The capital city of Wisconsin is known for its thriving arts, vibrant culture scene, engaging college town… and ghosts! As the center of the state’s rich history, it’s no surprise Madison has its fair share of ghost stories and haunted historical landmarks. Although it’s a rather small capital city in terms of size, the amount of paranormal activity reported since 1848 is quite impressive. So, the next time you’re downtown keep an eye and ear out for any paranormal presences. Here are 3 great locations to add to your spirit sighting bucket list:
The Majestic – The glamorous theater has seen it all since opening on King Street in 1906. In more recent years, The Majestic has operated as a dance club and live music venue, but at one period, it was also known for vaudeville acts, silent films, magic performances (including a historical show by Harry Houdini!) and X-rated films. A vintage venue like this has had its fair share of paranormal sightings over the years. Multiple witnesses claim to have seen a shadowy man roaming about. In the year 2000, cast members preparing for a show reported having their hair pulled by something unseen and heard a ghostly voice shout “Good luck with the show!”
Sanatorium Hill – From 1930 to 1966, the Lake View Sanatorium housed tuberculosis patients. Over the 36 years it operated as a treatment center, thousands of people succumbed to the highly contagious lung disease. Since then, there have been reports of paranormal activity taking place in the woods behind the old sanatorium and in the graveyard to the west. These reports include strange lights, apparitions, cold and hot spots, odd mists and being touched by phantom hands.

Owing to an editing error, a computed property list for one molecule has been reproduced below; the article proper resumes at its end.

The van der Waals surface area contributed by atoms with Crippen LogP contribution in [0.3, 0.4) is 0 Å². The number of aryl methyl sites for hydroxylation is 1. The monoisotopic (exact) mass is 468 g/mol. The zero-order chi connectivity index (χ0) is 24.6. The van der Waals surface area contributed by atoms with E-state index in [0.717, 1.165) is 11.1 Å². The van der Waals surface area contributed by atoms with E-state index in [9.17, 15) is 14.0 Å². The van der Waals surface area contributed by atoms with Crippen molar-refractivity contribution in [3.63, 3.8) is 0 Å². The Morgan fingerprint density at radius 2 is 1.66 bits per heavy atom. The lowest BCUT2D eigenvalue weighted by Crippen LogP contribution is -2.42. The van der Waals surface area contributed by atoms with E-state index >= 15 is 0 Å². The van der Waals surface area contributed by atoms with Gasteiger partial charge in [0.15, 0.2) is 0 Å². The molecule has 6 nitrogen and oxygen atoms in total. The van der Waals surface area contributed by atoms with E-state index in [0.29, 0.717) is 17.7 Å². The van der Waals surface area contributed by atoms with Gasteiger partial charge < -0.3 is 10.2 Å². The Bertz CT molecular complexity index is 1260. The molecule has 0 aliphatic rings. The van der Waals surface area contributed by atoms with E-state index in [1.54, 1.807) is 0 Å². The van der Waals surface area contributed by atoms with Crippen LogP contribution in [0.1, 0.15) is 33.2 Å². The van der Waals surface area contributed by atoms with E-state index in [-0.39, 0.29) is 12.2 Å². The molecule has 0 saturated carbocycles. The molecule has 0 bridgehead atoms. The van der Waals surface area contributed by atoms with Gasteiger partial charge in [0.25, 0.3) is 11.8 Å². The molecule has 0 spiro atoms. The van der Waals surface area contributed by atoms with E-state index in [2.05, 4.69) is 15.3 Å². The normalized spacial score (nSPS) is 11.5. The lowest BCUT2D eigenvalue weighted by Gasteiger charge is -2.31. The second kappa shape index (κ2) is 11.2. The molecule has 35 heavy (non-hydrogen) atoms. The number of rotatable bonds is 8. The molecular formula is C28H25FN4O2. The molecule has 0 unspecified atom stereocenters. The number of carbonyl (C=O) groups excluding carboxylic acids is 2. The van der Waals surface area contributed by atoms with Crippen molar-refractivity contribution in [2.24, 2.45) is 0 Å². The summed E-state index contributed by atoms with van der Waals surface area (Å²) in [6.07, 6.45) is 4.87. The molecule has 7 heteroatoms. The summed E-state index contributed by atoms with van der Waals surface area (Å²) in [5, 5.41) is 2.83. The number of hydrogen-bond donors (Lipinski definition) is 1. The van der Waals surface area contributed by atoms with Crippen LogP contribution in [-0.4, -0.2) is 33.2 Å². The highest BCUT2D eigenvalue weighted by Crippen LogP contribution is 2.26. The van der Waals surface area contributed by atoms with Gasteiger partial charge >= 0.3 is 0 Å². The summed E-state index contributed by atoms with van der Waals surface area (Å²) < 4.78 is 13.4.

(Lake View Ghost Photo by Patrick Stutz)
Bascom Hill – The heart and historic core of UW Madison’s campus was actually the city’s first cemetery before it became the home to several UW campus buildings. The white settlers who were laid to rest there from 1837 – 1846 were disinterred and moved to make way for the university. Unfortunately, not everybody was successfully removed before the university was built. The remains of 2 men, Samuel Warren and William Nelson, were found in 1922 by excavators installing the statue of President Lincoln.
To honor these men, their final resting places are marked with brass grave markers bearing the initials SW and WN respectively. Phantom figures of an older man and younger man walking near the statue or up and down the stairs at Bascom Hall have been reported by passersby since 1922.
(Bones Of Men Buried On Bascom Hill Photo by Wisconsin Historical Society)